Now, Dissly and Coyle will line up opposite one another twice a year.
“Now he’s the rival since he’s on the 49ers,” Dissly said with a laugh. “It’s going to be sweet playing him and even Dante (Pettis) is on the 49ers, too. He was one of my teammates (at Washington). I’m just excited to keep playing football.”
Dissly was surrounded by family and friends when he got the call.
“It was just such an emotional day. You’re so excited that all of that hard work is coming to fruition,” Dissly said. “The next day, the excitement is still there but it’s just a normal Sunday, man. Just woke up, had breakfast with my parents and brothers, and did some yard work too. Nothing has really changed.”
Wait, you mean NFL players have to do chores too?
“I’ll always have chores when I come home,” Dissly said. “That’s probably a good thing.”
Dissly said he spoke on the phone with the Seahawks and Seattle media for about 25 minutes after getting his call. Once everything was good to go, he said he was able to put his phone away for a bit, relax and celebrate with those around him at his home.
Dissly, the 2013 Montana Gatorade Player of the Year, led Bozeman to an undefeated season and Class AA state championship his senior year. Dissly was a two-way star for the Hawks, starting at tight end for three years and defensive end for two. He was a two-time all-state selection.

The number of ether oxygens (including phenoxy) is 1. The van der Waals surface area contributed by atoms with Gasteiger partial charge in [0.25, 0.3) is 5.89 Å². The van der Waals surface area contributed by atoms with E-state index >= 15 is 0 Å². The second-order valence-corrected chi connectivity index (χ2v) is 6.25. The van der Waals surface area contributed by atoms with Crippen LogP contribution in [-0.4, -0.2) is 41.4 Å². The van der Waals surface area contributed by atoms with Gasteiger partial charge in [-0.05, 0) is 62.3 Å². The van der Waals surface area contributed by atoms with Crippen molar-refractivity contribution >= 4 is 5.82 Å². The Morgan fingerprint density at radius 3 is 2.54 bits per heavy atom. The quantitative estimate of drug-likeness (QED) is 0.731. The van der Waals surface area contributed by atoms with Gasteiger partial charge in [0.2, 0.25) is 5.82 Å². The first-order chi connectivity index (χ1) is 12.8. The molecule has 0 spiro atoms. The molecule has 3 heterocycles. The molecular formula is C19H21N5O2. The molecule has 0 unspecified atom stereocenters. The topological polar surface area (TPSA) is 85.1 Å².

Now, he stands on his old high school field as one of the newest members of the NFL.
“I think about it all the time. Just really proud to be from Montana and have just had a really fortunate life,” Dissly said. “Every time I come back I always have happy memories of this place. I’m really blessed to able to say that.”
Spending time with those close to him and who he grew up with meant a lot to Dissly. He mentioned how his support system has been the biggest driving force behind his success in high school through college.
As excited as I am about this opportunity, I did not get here alone. To anyone who helped or supported me along the way it did not go unnoticed and I am forever grateful.— Will Dissly (@Will_Diss) April 28, 2018
“I have unbelievable friends and obviously my family has been with me every step of the way,” Dissly said. “It wasn’t a perfect story and I think people respect that and appreciate that if you work through the hard times and keep working hard.
“My friends and their parents, they treated me like their own kid. They took me to practices and camps and tournaments and stuff like that. (Ex-NFL player) Shane Collins drove me and Grant (Collins) down to Boise State where I got my offer. So, if I didn’t have that support, I wouldn’t be here. That’s the community of Bozeman. That’s why it’s so special here. Everyone kind of looks after each other. I just wanted people to know that that stuff doesn’t go unnoticed by any means. I’m a product of my environment and all of that support gave me so much confidence going forward.”
Dissly has rookie minicamp next weekend and the team holds OTAs, or organized team activities, beginning in late May which run through June.
Washington had a 24-hour rule where the team was allowed to be mad about a loss or happy about a win for that stretch of time.
Even with the NFL Draft, that rule applies to Dissly.
“Guess I’m giving myself 24 hours to be happy and then it’s back to business and start training and getting ready for the upcoming season,” Dissly said.